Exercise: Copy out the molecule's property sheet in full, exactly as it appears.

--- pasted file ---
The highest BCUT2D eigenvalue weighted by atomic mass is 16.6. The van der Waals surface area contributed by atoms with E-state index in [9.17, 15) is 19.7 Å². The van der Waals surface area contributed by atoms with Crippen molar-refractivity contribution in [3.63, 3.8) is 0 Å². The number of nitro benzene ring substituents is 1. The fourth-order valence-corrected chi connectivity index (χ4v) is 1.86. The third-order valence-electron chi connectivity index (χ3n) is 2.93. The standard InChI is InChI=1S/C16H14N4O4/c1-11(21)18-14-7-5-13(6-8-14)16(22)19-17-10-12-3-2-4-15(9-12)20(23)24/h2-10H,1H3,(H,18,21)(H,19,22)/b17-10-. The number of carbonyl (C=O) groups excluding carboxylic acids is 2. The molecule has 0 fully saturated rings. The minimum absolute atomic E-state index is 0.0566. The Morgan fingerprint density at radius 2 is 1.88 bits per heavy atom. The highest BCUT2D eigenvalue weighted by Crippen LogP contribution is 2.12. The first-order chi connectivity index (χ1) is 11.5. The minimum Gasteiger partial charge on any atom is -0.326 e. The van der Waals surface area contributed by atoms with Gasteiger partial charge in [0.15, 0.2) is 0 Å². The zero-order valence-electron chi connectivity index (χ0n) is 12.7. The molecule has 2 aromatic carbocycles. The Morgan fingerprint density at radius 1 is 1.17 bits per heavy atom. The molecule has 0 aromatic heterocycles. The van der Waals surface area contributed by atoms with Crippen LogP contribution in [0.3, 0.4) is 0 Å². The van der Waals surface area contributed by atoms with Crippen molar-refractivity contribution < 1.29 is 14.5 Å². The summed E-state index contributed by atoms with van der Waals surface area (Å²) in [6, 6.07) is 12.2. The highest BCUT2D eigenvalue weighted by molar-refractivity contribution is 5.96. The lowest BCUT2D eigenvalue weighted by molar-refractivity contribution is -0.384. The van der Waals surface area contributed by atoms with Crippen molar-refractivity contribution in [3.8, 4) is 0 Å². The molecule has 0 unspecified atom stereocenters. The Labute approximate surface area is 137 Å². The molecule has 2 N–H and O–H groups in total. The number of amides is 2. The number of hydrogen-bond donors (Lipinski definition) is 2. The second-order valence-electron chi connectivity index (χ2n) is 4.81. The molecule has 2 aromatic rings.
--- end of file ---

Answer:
The highest BCUT2D eigenvalue weighted by atomic mass is 16.6. The van der Waals surface area contributed by atoms with E-state index in [9.17, 15) is 19.7 Å². The van der Waals surface area contributed by atoms with Crippen molar-refractivity contribution in [3.63, 3.8) is 0 Å². The number of nitro benzene ring substituents is 1. The fourth-order valence-corrected chi connectivity index (χ4v) is 1.86. The third-order valence-electron chi connectivity index (χ3n) is 2.93. The standard InChI is InChI=1S/C16H14N4O4/c1-11(21)18-14-7-5-13(6-8-14)16(22)19-17-10-12-3-2-4-15(9-12)20(23)24/h2-10H,1H3,(H,18,21)(H,19,22)/b17-10-. The number of carbonyl (C=O) groups excluding carboxylic acids is 2. The molecule has 0 fully saturated rings. The minimum absolute atomic E-state index is 0.0566. The Morgan fingerprint density at radius 2 is 1.88 bits per heavy atom. The highest BCUT2D eigenvalue weighted by Crippen LogP contribution is 2.12. The first-order chi connectivity index (χ1) is 11.5. The minimum Gasteiger partial charge on any atom is -0.326 e. The van der Waals surface area contributed by atoms with Gasteiger partial charge in [0.15, 0.2) is 0 Å². The zero-order valence-electron chi connectivity index (χ0n) is 12.7. The molecule has 2 aromatic carbocycles. The Morgan fingerprint density at radius 1 is 1.17 bits per heavy atom. The molecule has 0 aromatic heterocycles. The van der Waals surface area contributed by atoms with Crippen LogP contribution in [0.3, 0.4) is 0 Å². The van der Waals surface area contributed by atoms with Crippen molar-refractivity contribution < 1.29 is 14.5 Å². The summed E-state index contributed by atoms with van der Waals surface area (Å²) in [6, 6.07) is 12.2. The highest BCUT2D eigenvalue weighted by molar-refractivity contribution is 5.96. The lowest BCUT2D eigenvalue weighted by molar-refractivity contribution is -0.384. The van der Waals surface area contributed by atoms with Crippen molar-refractivity contribution in [3.8, 4) is 0 Å². The molecule has 0 unspecified atom stereocenters. The Labute approximate surface area is 137 Å². The molecule has 2 N–H and O–H groups in total. The number of amides is 2. The number of hydrogen-bond donors (Lipinski definition) is 2. The second-order valence-electron chi connectivity index (χ2n) is 4.81. The molecule has 2 aromatic rings.